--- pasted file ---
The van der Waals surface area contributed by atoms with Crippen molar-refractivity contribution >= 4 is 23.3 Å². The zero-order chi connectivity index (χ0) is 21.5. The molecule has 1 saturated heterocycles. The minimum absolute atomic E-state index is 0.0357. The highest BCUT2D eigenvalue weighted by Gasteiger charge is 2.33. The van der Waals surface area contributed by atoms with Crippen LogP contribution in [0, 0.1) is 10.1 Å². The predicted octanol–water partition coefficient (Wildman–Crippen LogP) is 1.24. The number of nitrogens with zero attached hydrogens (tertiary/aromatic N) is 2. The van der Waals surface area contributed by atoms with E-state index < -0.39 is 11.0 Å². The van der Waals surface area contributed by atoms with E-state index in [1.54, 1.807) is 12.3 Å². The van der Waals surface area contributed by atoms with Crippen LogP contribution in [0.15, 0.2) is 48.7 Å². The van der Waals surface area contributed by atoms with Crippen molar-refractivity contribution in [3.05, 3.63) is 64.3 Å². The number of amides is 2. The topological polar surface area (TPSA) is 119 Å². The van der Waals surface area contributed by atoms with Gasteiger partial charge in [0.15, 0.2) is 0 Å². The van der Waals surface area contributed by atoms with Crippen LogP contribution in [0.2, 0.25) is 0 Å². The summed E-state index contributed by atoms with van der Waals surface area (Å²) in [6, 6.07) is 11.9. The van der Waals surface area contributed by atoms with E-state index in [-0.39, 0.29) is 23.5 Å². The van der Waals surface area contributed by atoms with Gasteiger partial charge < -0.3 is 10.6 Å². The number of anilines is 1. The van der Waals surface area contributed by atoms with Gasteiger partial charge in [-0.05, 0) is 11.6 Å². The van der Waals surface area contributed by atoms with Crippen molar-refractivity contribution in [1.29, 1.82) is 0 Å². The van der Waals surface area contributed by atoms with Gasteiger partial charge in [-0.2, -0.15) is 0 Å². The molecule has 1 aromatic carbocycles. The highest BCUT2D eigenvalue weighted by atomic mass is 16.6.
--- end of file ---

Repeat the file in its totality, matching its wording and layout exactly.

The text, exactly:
The van der Waals surface area contributed by atoms with Crippen molar-refractivity contribution >= 4 is 23.3 Å². The zero-order chi connectivity index (χ0) is 21.5. The molecule has 1 saturated heterocycles. The minimum absolute atomic E-state index is 0.0357. The highest BCUT2D eigenvalue weighted by Gasteiger charge is 2.33. The van der Waals surface area contributed by atoms with Crippen LogP contribution in [0, 0.1) is 10.1 Å². The predicted octanol–water partition coefficient (Wildman–Crippen LogP) is 1.24. The number of nitrogens with zero attached hydrogens (tertiary/aromatic N) is 2. The van der Waals surface area contributed by atoms with E-state index < -0.39 is 11.0 Å². The van der Waals surface area contributed by atoms with E-state index in [1.54, 1.807) is 12.3 Å². The van der Waals surface area contributed by atoms with Crippen LogP contribution in [0.15, 0.2) is 48.7 Å². The van der Waals surface area contributed by atoms with Crippen molar-refractivity contribution in [3.05, 3.63) is 64.3 Å². The number of amides is 2. The topological polar surface area (TPSA) is 119 Å². The van der Waals surface area contributed by atoms with Gasteiger partial charge in [0.15, 0.2) is 0 Å². The van der Waals surface area contributed by atoms with Crippen LogP contribution in [0.2, 0.25) is 0 Å². The summed E-state index contributed by atoms with van der Waals surface area (Å²) in [6, 6.07) is 11.9. The van der Waals surface area contributed by atoms with E-state index in [-0.39, 0.29) is 23.5 Å². The van der Waals surface area contributed by atoms with Gasteiger partial charge < -0.3 is 10.6 Å². The number of anilines is 1. The van der Waals surface area contributed by atoms with Gasteiger partial charge in [-0.05, 0) is 11.6 Å². The van der Waals surface area contributed by atoms with Crippen molar-refractivity contribution in [1.29, 1.82) is 0 Å². The van der Waals surface area contributed by atoms with Gasteiger partial charge in [-0.2, -0.15) is 0 Å². The molecule has 1 aromatic carbocycles. The highest BCUT2D eigenvalue weighted by atomic mass is 16.6.